An interesting question posed by Michael Specter in The New Yorker‘s new Science & Tech section: On April 12, 1955, Jonas Salk, who had recently invented the polio vaccine, appeared on the…

Who Owns You?Drew Halley writes on Singularity Hub:

Here’s a disconcerting thought: for the past thirty years, genes have been patentable. And we’re not just talking genetically modified corn — your genes, pretty much as they exist in your body, can and have been patented. The US government reports over three million gene patent applications have been filed so far; over 40,000 patents are held on sections of the human genome, covering roughly 20% of our genes.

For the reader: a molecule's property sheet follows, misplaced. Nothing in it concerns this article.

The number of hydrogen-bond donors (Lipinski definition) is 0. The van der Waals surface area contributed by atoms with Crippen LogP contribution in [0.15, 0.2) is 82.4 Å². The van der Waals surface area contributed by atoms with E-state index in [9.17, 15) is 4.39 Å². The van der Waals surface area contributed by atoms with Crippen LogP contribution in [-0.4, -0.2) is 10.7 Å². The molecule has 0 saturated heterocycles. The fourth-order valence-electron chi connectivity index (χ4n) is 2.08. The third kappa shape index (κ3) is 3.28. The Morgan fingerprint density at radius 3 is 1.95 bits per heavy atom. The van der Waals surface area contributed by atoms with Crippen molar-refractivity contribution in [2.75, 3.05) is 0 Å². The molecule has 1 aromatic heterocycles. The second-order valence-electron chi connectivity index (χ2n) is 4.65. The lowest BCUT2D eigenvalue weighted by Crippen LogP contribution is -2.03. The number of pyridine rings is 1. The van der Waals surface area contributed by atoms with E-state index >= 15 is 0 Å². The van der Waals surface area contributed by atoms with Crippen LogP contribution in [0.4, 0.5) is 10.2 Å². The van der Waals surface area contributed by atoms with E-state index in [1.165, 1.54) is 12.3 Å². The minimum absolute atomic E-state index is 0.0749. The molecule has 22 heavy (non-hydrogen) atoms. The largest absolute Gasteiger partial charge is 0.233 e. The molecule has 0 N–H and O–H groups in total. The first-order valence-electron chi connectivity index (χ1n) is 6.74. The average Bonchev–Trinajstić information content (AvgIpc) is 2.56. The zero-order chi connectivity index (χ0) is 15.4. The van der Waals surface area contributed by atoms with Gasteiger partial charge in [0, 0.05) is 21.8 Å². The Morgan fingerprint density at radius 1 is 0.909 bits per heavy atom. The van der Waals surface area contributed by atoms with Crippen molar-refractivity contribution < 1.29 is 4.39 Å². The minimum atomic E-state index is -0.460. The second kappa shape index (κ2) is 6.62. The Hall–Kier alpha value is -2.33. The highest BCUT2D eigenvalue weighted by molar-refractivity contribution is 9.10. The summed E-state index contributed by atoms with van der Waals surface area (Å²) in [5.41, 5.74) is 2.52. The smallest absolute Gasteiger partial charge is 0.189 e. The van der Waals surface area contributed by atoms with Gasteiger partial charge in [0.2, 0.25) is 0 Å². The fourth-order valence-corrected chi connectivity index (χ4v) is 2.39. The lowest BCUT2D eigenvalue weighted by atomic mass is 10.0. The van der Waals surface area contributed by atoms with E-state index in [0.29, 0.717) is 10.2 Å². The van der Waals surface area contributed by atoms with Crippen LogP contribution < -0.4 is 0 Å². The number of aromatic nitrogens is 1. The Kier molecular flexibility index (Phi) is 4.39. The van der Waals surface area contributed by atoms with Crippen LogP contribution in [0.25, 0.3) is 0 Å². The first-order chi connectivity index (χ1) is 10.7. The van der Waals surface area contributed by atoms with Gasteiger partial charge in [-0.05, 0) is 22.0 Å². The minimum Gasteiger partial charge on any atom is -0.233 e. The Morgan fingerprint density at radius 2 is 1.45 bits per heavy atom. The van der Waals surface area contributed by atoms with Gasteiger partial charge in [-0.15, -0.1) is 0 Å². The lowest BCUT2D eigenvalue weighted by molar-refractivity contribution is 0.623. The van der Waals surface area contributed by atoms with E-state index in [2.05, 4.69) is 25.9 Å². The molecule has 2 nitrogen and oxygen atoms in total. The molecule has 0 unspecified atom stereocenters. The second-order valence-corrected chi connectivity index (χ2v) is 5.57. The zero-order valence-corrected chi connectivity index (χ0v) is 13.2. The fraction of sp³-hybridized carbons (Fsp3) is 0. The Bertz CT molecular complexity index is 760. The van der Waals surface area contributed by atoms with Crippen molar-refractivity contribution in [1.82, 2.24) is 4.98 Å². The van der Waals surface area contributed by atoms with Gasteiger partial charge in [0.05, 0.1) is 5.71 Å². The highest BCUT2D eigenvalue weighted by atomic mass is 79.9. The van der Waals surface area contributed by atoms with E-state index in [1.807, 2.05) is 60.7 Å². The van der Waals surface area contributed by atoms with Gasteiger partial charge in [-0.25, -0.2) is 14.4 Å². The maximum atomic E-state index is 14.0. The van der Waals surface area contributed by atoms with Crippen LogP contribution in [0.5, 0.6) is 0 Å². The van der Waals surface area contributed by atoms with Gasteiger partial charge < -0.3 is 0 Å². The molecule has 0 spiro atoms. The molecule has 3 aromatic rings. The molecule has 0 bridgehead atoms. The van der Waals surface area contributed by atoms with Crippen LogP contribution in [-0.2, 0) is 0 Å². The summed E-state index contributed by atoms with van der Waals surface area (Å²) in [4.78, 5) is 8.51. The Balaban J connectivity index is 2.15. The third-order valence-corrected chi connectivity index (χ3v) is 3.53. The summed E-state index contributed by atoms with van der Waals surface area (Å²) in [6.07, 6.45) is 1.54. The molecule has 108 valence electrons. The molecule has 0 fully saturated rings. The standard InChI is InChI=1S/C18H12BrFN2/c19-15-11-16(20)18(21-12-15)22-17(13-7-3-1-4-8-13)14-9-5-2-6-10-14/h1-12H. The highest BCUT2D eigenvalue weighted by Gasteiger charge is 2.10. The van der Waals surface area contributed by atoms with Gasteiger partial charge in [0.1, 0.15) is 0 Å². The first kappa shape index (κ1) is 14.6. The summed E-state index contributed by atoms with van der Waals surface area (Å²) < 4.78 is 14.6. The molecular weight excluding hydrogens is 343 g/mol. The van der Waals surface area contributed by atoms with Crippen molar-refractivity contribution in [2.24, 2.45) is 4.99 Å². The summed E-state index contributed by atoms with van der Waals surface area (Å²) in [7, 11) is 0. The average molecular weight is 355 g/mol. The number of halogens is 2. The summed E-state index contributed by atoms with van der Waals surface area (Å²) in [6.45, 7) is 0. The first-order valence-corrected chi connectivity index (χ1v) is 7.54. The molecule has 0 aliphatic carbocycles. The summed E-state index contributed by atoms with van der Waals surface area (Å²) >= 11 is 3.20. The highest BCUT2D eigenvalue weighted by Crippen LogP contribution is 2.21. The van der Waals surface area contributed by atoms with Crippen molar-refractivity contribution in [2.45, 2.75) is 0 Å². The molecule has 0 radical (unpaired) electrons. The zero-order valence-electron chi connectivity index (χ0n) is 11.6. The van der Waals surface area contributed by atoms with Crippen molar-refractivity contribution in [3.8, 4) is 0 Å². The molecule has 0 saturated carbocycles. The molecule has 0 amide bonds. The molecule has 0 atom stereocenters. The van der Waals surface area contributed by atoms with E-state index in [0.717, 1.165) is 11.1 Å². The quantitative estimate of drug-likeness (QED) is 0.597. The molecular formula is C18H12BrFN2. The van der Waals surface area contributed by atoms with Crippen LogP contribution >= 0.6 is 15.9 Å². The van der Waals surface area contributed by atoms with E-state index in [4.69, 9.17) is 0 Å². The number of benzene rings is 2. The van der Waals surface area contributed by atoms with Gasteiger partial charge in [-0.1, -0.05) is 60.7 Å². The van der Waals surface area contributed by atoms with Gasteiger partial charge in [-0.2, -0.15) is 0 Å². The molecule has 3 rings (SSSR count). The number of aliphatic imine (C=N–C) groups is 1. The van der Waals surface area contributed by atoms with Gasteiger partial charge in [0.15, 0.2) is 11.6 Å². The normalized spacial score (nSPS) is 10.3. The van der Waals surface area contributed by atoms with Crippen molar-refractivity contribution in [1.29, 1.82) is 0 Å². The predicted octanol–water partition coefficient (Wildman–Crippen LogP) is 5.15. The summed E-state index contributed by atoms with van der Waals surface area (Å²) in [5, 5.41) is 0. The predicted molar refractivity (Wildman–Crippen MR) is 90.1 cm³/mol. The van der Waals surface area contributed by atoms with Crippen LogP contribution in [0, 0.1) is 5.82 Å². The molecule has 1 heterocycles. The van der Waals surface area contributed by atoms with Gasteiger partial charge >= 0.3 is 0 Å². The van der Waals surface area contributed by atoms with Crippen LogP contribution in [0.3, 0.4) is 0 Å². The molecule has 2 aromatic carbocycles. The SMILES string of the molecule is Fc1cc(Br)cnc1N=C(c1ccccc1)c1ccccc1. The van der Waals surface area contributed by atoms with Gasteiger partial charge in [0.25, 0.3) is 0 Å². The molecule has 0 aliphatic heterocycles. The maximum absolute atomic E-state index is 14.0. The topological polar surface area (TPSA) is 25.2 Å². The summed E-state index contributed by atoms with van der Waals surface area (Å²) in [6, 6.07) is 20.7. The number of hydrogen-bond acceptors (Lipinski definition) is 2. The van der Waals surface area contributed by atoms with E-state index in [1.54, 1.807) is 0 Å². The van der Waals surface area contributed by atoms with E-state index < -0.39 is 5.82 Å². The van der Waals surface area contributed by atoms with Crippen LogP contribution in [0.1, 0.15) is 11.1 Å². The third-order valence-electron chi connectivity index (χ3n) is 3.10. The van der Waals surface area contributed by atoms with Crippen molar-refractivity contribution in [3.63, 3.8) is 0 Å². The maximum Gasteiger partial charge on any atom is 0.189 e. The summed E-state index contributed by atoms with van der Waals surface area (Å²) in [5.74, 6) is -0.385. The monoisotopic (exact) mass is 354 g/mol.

Upset? You’re not alone. Critics argue that the patents stifle potential research into disease, keep new treatments off the market, and bring in serious money to Big Pharma — all by exercising property claims that shouldn’t exist. After all, genes aren’t inventions, which are patentable — they’re discoveries, which aren’t.

Singularity Hub recently interviewed Dr. David Koepsell … His book Who Owns You? is currently being adapted into a documentary film, including interviews with experts like James Watson and Tim Hubbard. Check out the preview: